The Costs and Benefits of Mandatory Securities Regulation: Evidence from Market Reactions to the JOBS Act of 2012
52 Pages Posted: 13 Jul 2013 Last revised: 15 Feb 2016
Date Written: April 17, 2015
The effect of mandatory securities regulation on firm value has been a longstanding concern across law, economics and finance. In 2012, Congress enacted the Jumpstart Our Business Startups (“JOBS”) Act, relaxing disclosure and compliance obligations for a new category of firms known as “emerging growth companies” (EGCs) that satisfied certain criteria (such as having less than $1 billion of annual revenue). The JOBS Act’s definition of an EGC involved a limited degree of retroactivity, extending its application to firms that conducted initial public offerings (IPOs) between December 8, 2011 and April 5, 2012 (the day the bill became law). The December 8 cutoff date was publicly known prior to the JOBS bill’s key legislative events, notably those of March 15, 2012, when Senate consideration began and the Senate Majority Leader expressed strong support for the bill. We analyze market reactions for EGCs that conducted IPOs after the cutoff date, relative to a control group of otherwise similar firms that conducted IPOs in the months preceding the cutoff date. We find positive and statistically significant abnormal returns for EGCs around March 15, relative to the control firms. This suggests that the value to investors of the disclosure and compliance obligations relaxed under the JOBS Act is outweighed by the associated compliance costs. The baseline results imply a positive abnormal return of between 3% and 4%, and the implied increase in firm value is at least $20 million for an EGC with the median market value in our sample.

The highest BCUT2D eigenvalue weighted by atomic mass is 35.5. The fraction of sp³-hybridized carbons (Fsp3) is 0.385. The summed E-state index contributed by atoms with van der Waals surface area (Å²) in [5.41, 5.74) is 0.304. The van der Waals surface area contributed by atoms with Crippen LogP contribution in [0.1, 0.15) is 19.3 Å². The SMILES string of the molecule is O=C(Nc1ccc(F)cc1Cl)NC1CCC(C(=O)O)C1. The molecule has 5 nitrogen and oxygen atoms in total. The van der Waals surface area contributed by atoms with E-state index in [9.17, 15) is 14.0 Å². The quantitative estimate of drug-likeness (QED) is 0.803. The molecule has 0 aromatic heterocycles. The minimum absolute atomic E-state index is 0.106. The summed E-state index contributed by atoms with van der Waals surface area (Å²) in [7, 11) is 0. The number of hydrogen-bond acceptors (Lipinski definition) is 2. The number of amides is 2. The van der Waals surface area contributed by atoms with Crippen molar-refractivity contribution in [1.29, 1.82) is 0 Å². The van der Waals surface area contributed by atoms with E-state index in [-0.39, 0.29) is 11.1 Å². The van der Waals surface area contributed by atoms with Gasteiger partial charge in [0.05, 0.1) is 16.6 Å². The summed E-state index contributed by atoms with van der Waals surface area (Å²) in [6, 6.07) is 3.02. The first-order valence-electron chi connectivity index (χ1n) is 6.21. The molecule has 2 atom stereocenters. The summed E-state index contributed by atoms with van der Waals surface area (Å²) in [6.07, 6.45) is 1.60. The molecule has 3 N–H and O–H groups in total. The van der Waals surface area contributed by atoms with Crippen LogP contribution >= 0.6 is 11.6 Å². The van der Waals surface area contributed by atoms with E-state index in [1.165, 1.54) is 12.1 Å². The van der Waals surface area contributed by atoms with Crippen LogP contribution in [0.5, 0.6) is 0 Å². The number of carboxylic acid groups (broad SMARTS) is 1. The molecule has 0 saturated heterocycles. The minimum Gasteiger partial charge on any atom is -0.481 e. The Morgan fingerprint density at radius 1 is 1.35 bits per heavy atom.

Keywords: Securities regulation, JOBS Act of 2012, Emerging growth companies
JEL Classification: G18, K22
Suggested Citation: Suggested Citation